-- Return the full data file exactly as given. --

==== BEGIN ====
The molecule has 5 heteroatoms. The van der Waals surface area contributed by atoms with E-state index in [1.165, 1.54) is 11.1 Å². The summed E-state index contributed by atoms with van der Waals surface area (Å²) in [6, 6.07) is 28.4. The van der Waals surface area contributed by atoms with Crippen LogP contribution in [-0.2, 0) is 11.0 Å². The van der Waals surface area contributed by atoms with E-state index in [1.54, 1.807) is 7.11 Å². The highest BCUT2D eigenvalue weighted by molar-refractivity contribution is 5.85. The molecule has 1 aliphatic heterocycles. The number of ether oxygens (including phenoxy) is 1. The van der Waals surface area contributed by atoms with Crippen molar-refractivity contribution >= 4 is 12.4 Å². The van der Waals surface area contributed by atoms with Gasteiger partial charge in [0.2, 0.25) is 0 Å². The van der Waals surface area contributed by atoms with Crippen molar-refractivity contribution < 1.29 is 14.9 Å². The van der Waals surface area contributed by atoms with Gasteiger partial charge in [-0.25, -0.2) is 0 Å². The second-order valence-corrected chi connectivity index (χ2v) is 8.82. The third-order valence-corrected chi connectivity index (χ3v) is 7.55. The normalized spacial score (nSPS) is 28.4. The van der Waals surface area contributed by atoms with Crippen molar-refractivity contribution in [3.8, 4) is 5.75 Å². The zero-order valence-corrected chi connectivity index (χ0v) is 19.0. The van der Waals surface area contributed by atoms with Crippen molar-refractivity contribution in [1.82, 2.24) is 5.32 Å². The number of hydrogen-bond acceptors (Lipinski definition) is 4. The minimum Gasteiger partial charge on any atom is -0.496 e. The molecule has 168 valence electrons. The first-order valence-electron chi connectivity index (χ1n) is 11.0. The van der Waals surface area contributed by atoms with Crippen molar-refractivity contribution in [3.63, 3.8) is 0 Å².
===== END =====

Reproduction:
The molecule has 5 heteroatoms. The van der Waals surface area contributed by atoms with E-state index in [1.165, 1.54) is 11.1 Å². The summed E-state index contributed by atoms with van der Waals surface area (Å²) in [6, 6.07) is 28.4. The van der Waals surface area contributed by atoms with Crippen LogP contribution in [-0.2, 0) is 11.0 Å². The van der Waals surface area contributed by atoms with E-state index in [1.54, 1.807) is 7.11 Å². The highest BCUT2D eigenvalue weighted by molar-refractivity contribution is 5.85. The molecule has 1 aliphatic heterocycles. The number of ether oxygens (including phenoxy) is 1. The van der Waals surface area contributed by atoms with Crippen molar-refractivity contribution >= 4 is 12.4 Å². The van der Waals surface area contributed by atoms with Gasteiger partial charge in [0.2, 0.25) is 0 Å². The van der Waals surface area contributed by atoms with Crippen molar-refractivity contribution < 1.29 is 14.9 Å². The van der Waals surface area contributed by atoms with Gasteiger partial charge in [-0.25, -0.2) is 0 Å². The second-order valence-corrected chi connectivity index (χ2v) is 8.82. The third-order valence-corrected chi connectivity index (χ3v) is 7.55. The normalized spacial score (nSPS) is 28.4. The van der Waals surface area contributed by atoms with Crippen molar-refractivity contribution in [3.8, 4) is 5.75 Å². The zero-order valence-corrected chi connectivity index (χ0v) is 19.0. The van der Waals surface area contributed by atoms with Crippen molar-refractivity contribution in [1.82, 2.24) is 5.32 Å². The number of hydrogen-bond acceptors (Lipinski definition) is 4. The minimum Gasteiger partial charge on any atom is -0.496 e. The molecule has 168 valence electrons. The first-order valence-electron chi connectivity index (χ1n) is 11.0. The van der Waals surface area contributed by atoms with Crippen molar-refractivity contribution in [3.63, 3.8) is 0 Å².